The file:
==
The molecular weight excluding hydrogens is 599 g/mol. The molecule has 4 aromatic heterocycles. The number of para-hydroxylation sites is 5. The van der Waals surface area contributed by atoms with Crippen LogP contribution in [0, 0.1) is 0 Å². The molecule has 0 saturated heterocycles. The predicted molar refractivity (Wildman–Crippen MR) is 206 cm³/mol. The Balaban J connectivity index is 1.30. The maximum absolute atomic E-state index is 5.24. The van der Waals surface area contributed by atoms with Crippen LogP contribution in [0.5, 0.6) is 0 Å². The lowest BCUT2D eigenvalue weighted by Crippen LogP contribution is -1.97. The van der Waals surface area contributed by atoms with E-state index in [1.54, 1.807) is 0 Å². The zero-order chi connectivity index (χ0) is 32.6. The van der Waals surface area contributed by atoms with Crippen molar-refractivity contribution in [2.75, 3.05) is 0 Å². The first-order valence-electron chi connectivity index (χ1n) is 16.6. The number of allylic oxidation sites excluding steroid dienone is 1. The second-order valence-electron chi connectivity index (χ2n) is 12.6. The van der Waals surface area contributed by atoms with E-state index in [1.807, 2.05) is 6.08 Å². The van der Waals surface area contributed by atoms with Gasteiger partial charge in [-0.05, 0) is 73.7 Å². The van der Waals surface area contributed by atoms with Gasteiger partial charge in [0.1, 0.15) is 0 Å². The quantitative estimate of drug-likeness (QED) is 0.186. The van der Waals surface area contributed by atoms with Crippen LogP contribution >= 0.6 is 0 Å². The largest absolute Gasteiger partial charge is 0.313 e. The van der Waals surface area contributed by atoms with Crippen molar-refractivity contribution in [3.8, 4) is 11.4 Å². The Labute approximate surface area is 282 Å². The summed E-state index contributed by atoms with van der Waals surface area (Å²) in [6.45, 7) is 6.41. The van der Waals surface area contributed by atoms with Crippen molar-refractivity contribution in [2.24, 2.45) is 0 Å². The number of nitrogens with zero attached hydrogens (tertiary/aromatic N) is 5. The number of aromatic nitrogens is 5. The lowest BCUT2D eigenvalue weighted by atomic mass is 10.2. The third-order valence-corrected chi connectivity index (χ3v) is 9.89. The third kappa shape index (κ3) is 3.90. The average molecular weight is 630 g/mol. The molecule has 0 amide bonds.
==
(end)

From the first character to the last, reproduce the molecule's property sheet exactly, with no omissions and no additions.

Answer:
The molecular weight excluding hydrogens is 599 g/mol. The molecule has 4 aromatic heterocycles. The number of para-hydroxylation sites is 5. The van der Waals surface area contributed by atoms with Crippen LogP contribution in [0, 0.1) is 0 Å². The molecule has 0 saturated heterocycles. The predicted molar refractivity (Wildman–Crippen MR) is 206 cm³/mol. The Balaban J connectivity index is 1.30. The maximum absolute atomic E-state index is 5.24. The van der Waals surface area contributed by atoms with Crippen LogP contribution in [0.5, 0.6) is 0 Å². The lowest BCUT2D eigenvalue weighted by Crippen LogP contribution is -1.97. The van der Waals surface area contributed by atoms with E-state index in [1.54, 1.807) is 0 Å². The zero-order chi connectivity index (χ0) is 32.6. The van der Waals surface area contributed by atoms with Crippen molar-refractivity contribution in [2.75, 3.05) is 0 Å². The first-order valence-electron chi connectivity index (χ1n) is 16.6. The number of allylic oxidation sites excluding steroid dienone is 1. The second-order valence-electron chi connectivity index (χ2n) is 12.6. The van der Waals surface area contributed by atoms with E-state index in [1.807, 2.05) is 6.08 Å². The van der Waals surface area contributed by atoms with Gasteiger partial charge in [-0.05, 0) is 73.7 Å². The van der Waals surface area contributed by atoms with Gasteiger partial charge in [0.1, 0.15) is 0 Å². The quantitative estimate of drug-likeness (QED) is 0.186. The van der Waals surface area contributed by atoms with Crippen LogP contribution >= 0.6 is 0 Å². The largest absolute Gasteiger partial charge is 0.313 e. The van der Waals surface area contributed by atoms with Crippen molar-refractivity contribution in [3.8, 4) is 11.4 Å². The Labute approximate surface area is 282 Å². The summed E-state index contributed by atoms with van der Waals surface area (Å²) in [6.45, 7) is 6.41. The van der Waals surface area contributed by atoms with Crippen molar-refractivity contribution in [2.24, 2.45) is 0 Å². The number of nitrogens with zero attached hydrogens (tertiary/aromatic N) is 5. The number of aromatic nitrogens is 5. The lowest BCUT2D eigenvalue weighted by atomic mass is 10.2. The third-order valence-corrected chi connectivity index (χ3v) is 9.89. The third kappa shape index (κ3) is 3.90. The average molecular weight is 630 g/mol. The molecule has 0 amide bonds.